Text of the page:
In addition to Dickey, the Mets’ starting pitching has continued to turn in strong performance after strong performance. Dillon Gee held the Yankees to three runs over seven innings two weeks ago and also turned ina quality start against Cincinnati, though they won’t see either him or Johan this weekend. They do get another shot at Jonathon Niese — who was extremely tough against the Bombers on Sunday, June 10 — tonight, and, like fellow lefthander-who-bizarrely-stymied-the-Yankees-in-his-initial-go-round Mike Minor, one would hope the Yankees will figure Niese out this time. The Yankees will also see Chris Young, who has been effective in his three starts since coming off the DL.
A number of Mets have been wielding significantly potent bats of late, with Ike Davis seemingly awoken from his season-long slumber with a 167 wRC+ over the last two weeks, Jordany Valdespin playing over his head (116 wRC+), David Wright continuing to mash (163 wRC+), and Lucas Duda, Scott Hairston, Vinny Rotino and Kirk Nieuwenhuis all providing at or above-average offensive production. That makes for an unexpectedly deep Mets lineup.
The Yankees haven’t exactly been offensive slouches of late either, though the bulk of their production over the last 14 days has been more top heavy, with Robinson Cano (188 wRC+), Nick Swisher (173), Mark Teixeira (158), Russell Martin (109) and Curtis Granderson (126) leading the charge. Despite the huge grand slam last week and another home run yesterday, A-Rod’s been pretty quiet at the plate (81 wRC+), hitting a sad .239/.320/.422 over his last 29 games, while Raul Ibanez (30) has been mired in a protracted slump.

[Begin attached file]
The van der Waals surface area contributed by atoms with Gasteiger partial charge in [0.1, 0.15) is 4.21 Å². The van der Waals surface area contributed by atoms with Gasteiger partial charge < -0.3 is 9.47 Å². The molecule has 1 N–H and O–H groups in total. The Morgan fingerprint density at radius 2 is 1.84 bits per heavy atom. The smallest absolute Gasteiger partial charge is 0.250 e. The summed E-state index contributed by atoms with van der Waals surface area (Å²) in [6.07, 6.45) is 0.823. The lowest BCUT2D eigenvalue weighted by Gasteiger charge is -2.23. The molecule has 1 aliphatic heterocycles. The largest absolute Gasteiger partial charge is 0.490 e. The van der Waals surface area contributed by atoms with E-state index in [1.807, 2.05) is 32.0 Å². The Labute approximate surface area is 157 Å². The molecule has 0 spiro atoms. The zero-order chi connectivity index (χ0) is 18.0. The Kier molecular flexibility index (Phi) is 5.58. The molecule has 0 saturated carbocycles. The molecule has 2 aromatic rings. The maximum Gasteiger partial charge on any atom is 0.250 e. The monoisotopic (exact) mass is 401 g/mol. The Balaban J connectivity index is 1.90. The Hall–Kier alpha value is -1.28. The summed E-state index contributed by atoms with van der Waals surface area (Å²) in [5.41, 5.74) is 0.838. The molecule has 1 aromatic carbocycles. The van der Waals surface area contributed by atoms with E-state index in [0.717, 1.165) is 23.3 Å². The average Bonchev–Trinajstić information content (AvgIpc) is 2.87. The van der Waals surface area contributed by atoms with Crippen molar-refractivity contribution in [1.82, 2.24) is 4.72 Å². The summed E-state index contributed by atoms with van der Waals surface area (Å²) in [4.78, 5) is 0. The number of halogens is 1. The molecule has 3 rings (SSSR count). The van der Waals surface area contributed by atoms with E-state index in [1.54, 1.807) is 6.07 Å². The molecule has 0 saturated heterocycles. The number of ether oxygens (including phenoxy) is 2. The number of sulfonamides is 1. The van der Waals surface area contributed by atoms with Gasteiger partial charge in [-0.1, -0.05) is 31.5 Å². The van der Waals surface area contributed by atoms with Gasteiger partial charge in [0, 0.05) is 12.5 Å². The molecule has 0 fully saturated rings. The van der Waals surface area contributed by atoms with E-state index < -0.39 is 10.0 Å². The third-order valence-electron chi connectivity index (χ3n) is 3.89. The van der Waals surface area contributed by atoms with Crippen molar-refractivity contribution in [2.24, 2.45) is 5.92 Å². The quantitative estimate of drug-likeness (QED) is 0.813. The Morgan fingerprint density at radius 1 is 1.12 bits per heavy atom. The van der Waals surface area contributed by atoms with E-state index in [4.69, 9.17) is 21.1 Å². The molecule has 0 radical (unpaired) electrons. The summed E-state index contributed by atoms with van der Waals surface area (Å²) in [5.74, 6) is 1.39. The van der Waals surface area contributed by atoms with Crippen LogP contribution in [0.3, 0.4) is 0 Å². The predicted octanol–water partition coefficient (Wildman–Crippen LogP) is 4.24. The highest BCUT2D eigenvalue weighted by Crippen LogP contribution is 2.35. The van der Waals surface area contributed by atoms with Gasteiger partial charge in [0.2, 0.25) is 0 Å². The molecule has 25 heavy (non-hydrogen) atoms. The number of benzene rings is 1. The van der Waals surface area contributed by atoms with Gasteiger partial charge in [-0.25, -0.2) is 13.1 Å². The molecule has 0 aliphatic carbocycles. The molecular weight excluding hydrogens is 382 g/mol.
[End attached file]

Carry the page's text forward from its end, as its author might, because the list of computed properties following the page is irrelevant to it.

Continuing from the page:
Bullpen-wise the Yankees’ relief corps continues to be among the class of MLB, with a 2.60 ERA/3.11 FIP over the last two weeks, while the Met bullpen has continued to struggle, at 4.91/4.96 over the same timeframe.
The Pitching Match-Ups
Friday, June 22, 2012 at 7:10 p.m. LHP Andy Pettitte vs. LHP Jonathon Niese
A rematch of two Sundays ago. Both southpaws pitched well last time out, with Niese slightly outdueling Pettitte until the Mets bullpen blew the lead in the 8th, followed by a rare Rafael Soriano blown save in the 9th, followed by a Russell Martin walkoff home run bailing the team out and securing the sweep. Niese in theory seems like the type of pitcher the Yankees should feast on — lefthander with a 91mph fastball, but he mixes in a top-10-in-the-NL (by wCT/C) cutter and solid curve (0.39 wCU/C) to make his fastball (also 10th-best in the NL by wFA/C) that much more effective. You know that stat I linked to earlier showing Dickey as ERA leader against the Yankees since 2010? Well Niese is fifth on that list. Again, two starts isn’t a whole heck of a lot to go on, but to date the Yanks haven’t shown much punch against either Niese or Dickey.
Saturday, June 23, 2012 at 7:15 p.m. RHP Ivan Nova vs. RHP Chris Young